Assistant District Attorney Colleen Curtin Gable began her cross-examination by pointing out that only a miniscule couple of seconds of his testimony were devoted to the actual murder of his wife.

Prosecutor Collen Curtin Gable opened her cross examination of Hassan by noting that in three-and-a-half days of testimony, Hassan spent about “two seconds” on the actual murder.

“Let’s start with Feb. 12, 2009,” Curtin Gable then asked. “You killed your wife, correct?”

“Yes,” Hassan responded.

Prosecutor Collen Curtin Gable opened her cross examination of Hassan by noting that in three-and-a-half days of testimony, Hassan spent about “two seconds” on the actual murder…

…You described killing your wife in just two words, ‘things happened,’ correct?…

…I want to focus on the attack because that’s what you didn’t do yesterday…

Hassan’s story is that he blacked out during the actual attack – that he has no recollection of it because he felt as if he had stepped out of his body and was watching himself commit the crime. Curtin Gable got Hassan to admit he thought Aasiya Zubair was a threat to him, then asked, “was she still a threat after the 20th stab wound?” Hassan had two brand-new knives in his pockets as he waited for his wife in the darkened Bridges studio. He attacked her within 5 seconds of her entering the building. He was asked whether he kicked his wife’s head after he severed it from her body, and replied that he thought it had just slid from the blood, but acknowledged he caused it to move because he was defending himself. “You had to defend yourself when you were cutting off her head?”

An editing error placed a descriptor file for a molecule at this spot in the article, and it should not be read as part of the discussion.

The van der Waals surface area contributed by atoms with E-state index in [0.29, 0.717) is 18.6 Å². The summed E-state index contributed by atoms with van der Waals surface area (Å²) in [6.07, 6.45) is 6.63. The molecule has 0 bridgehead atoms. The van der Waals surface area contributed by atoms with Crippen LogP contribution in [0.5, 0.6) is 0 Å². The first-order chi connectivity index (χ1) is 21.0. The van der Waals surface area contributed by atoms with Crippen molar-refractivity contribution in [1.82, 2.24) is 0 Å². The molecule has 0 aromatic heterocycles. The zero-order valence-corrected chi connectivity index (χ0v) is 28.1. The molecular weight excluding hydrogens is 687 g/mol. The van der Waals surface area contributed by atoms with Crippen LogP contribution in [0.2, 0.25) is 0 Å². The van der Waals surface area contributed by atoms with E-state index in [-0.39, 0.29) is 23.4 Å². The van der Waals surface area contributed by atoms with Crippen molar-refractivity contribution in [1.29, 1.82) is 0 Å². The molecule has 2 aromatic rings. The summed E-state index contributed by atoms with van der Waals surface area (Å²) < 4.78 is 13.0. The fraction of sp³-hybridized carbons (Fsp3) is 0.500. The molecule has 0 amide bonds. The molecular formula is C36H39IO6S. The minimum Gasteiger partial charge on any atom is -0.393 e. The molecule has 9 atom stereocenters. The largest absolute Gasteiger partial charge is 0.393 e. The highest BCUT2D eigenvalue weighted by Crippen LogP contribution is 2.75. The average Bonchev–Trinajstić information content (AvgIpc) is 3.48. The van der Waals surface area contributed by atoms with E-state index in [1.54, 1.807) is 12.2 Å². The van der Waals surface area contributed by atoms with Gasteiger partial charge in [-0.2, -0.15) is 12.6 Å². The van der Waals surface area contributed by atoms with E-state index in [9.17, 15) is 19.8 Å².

Hassan took off a bloody shirt and left the knives. Curtin Gable asked him whether it was because he didn’t want to be caught – he said he left one of two shirts because it was a cold day that day, but he got “hot” after committing his crime.

He got in his car, and thought over giving his kids that $5,000 he had withdrawn earlier that day. He was reluctant because of an order of protection against him contacting them. Curtin Gable was incredulous, “OK, you just killed your wife, and you want the jury to believe you’re worried at that time about a protection order?” and, “you just happened to have $4900 on you after the murder?”